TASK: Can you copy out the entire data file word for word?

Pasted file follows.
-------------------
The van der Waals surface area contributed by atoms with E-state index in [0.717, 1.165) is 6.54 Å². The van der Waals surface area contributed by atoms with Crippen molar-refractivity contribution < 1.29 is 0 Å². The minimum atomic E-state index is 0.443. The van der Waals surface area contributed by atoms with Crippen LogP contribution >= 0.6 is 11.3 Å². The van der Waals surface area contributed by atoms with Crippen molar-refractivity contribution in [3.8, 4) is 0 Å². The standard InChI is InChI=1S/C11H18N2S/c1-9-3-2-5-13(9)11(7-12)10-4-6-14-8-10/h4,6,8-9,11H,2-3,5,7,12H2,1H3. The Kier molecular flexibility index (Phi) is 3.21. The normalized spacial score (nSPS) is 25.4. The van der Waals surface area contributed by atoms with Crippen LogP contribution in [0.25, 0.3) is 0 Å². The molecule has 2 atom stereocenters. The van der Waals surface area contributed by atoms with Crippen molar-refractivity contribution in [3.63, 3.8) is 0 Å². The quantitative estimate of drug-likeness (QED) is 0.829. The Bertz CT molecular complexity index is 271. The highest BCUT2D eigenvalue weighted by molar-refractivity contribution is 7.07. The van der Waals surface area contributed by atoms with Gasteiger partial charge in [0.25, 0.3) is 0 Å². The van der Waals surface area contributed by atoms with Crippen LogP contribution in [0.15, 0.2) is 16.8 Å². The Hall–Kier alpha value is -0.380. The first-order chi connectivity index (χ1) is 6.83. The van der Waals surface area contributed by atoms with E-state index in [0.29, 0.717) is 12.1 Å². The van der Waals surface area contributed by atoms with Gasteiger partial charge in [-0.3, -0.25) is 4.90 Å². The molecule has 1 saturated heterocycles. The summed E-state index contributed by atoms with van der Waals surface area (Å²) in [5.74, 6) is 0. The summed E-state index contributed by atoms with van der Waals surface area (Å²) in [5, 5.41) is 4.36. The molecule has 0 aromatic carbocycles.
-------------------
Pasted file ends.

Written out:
The van der Waals surface area contributed by atoms with E-state index in [0.717, 1.165) is 6.54 Å². The van der Waals surface area contributed by atoms with Crippen molar-refractivity contribution < 1.29 is 0 Å². The minimum atomic E-state index is 0.443. The van der Waals surface area contributed by atoms with Crippen LogP contribution >= 0.6 is 11.3 Å². The van der Waals surface area contributed by atoms with Crippen molar-refractivity contribution in [3.8, 4) is 0 Å². The standard InChI is InChI=1S/C11H18N2S/c1-9-3-2-5-13(9)11(7-12)10-4-6-14-8-10/h4,6,8-9,11H,2-3,5,7,12H2,1H3. The Kier molecular flexibility index (Phi) is 3.21. The normalized spacial score (nSPS) is 25.4. The van der Waals surface area contributed by atoms with Crippen LogP contribution in [0.25, 0.3) is 0 Å². The molecule has 2 atom stereocenters. The van der Waals surface area contributed by atoms with Crippen molar-refractivity contribution in [3.63, 3.8) is 0 Å². The quantitative estimate of drug-likeness (QED) is 0.829. The Bertz CT molecular complexity index is 271. The highest BCUT2D eigenvalue weighted by molar-refractivity contribution is 7.07. The van der Waals surface area contributed by atoms with Gasteiger partial charge in [0.25, 0.3) is 0 Å². The van der Waals surface area contributed by atoms with Crippen LogP contribution in [0.15, 0.2) is 16.8 Å². The Hall–Kier alpha value is -0.380. The first-order chi connectivity index (χ1) is 6.83. The van der Waals surface area contributed by atoms with E-state index in [0.29, 0.717) is 12.1 Å². The van der Waals surface area contributed by atoms with Gasteiger partial charge in [-0.3, -0.25) is 4.90 Å². The molecule has 1 saturated heterocycles. The summed E-state index contributed by atoms with van der Waals surface area (Å²) in [5.74, 6) is 0. The summed E-state index contributed by atoms with van der Waals surface area (Å²) in [5, 5.41) is 4.36. The molecule has 0 aromatic carbocycles.